President: Iran Not to Backtrack from Redlines in Vienna Talks
TEHRAN (FNA)- Iranian President Seyed Ebrahim Rayeesi said on Tuesday that his country is sticking hard to its redlines in the Vienna talks and will not retreat from them.
Tehran will not back down from the redlines that the Leader has drawn in the Vienna talks on the removal of anti-Iran sanctions, Rayeesi said, addressing a meeting of the Assembly of Experts in Tehran.
He also rejected as false the claim that his administration only looks to the East in its foreign policy, stressing that the government seeks to develop relations with all countries and establish a balance in the country's foreign policy.
"In the first step, the government has seriously pursued the lifting of sanctions, and in the second step, it is seeking to get the sanctions removed in a very dignified manner," Rayeesi said.
He also touched upon the issue of New Year's budget bill, and said that "the budget bill for 1401 was prepared with predicting no budget deficit and considering the realization of 8% economic growth, while in previous years, the average economic growth of the country has been less than 1% or 1.04%".
Iran and the remaining parties to the JCPOA -- Britain, France, Germany, Russia and China -- started talks in the Austrian capital of Vienna last April on the assumption that the US, under the Joe Biden administration, is willing to repeal the so-called maximum pressure policy.
Tehran says it will not settle for anything less than the removal of all US sanctions in a verifiable manner. It also wants guarantees that Washington would not abandon the agreement again.
The eighth round of talks between Tehran and the G4+1 group of countries continues in Vienna on the JCPOA revival and removal of sanctions.
Last month, the Iranian legislators issued a statement, calling on the administration of President Rayeesi to adhere to Iran’s red lines as the talks inched forward in Vienna.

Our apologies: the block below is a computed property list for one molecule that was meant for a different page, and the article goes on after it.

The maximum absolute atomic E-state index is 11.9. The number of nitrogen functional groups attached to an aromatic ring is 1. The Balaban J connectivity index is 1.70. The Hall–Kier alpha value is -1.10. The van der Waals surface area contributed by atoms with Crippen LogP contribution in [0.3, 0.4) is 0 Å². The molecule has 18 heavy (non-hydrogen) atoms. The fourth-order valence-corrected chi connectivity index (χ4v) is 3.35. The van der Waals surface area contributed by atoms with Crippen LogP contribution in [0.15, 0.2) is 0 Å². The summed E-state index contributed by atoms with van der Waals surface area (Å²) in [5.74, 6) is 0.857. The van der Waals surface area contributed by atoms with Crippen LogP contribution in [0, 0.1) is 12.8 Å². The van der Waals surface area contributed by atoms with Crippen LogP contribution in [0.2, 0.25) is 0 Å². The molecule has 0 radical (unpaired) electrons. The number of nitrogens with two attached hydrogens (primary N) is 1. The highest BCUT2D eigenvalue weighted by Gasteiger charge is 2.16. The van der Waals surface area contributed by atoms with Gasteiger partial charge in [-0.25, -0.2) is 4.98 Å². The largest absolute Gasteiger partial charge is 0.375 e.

They said the US government and its European allies had shown that they were not bound by any agreement over the past few years, so Iran was obliged to learn from the experience and set clear red lines.
The red lines, according to the lawmakers, include guarantees by the United States and the three European signatories of the JCPOA that they would not abandon a potential agreement again and seek recourse to “the snapback mechanism”, which would reinstate the UN Security Council’s sanctions against Iran. They also asserted that all sanctions imposed under “false excuses” had to be removed.
Last week, Iranian Foreign Minister Hossein Amir Abdollahian said that the hurriedness by the western countries to reach an agreement via the Vienna talks would not make Tehran turn a blind eye to its redlines.
Amir Abdollahian made the remarks in a phone call with European Union foreign policy chief Josep Borrell.
"We are ready to immediately finalize a good agreement," he said, adding, "But the Western side's rush and haste cannot prevent Iran's redlines from being observed."
The Iranian foreign minister also said that the presence of foreign ministers in Vienna and the announcement of a final agreement would depend on the full observance of the declared redlines of the Islamic Republic, including an effective guarantee that would secure Iran's economic benefits from the JCPOA.
Secretary of Iran’s Supreme National Security Council (SNSC) Ali Shamkhani said on Monday that the prospect of reaching an agreement in Vienna talks is still unclear, blaming Washington.
“Prospect of a deal in Vienna talks remains unclear due to Washington's delay in making political decision,” Shamkhani wrote on his twitter page.
“Priority of Iranian negotiators is to resolve remaining issues that are considered in the red line. Rapid access to a strong deal requires new initiatives from all parties,” he added.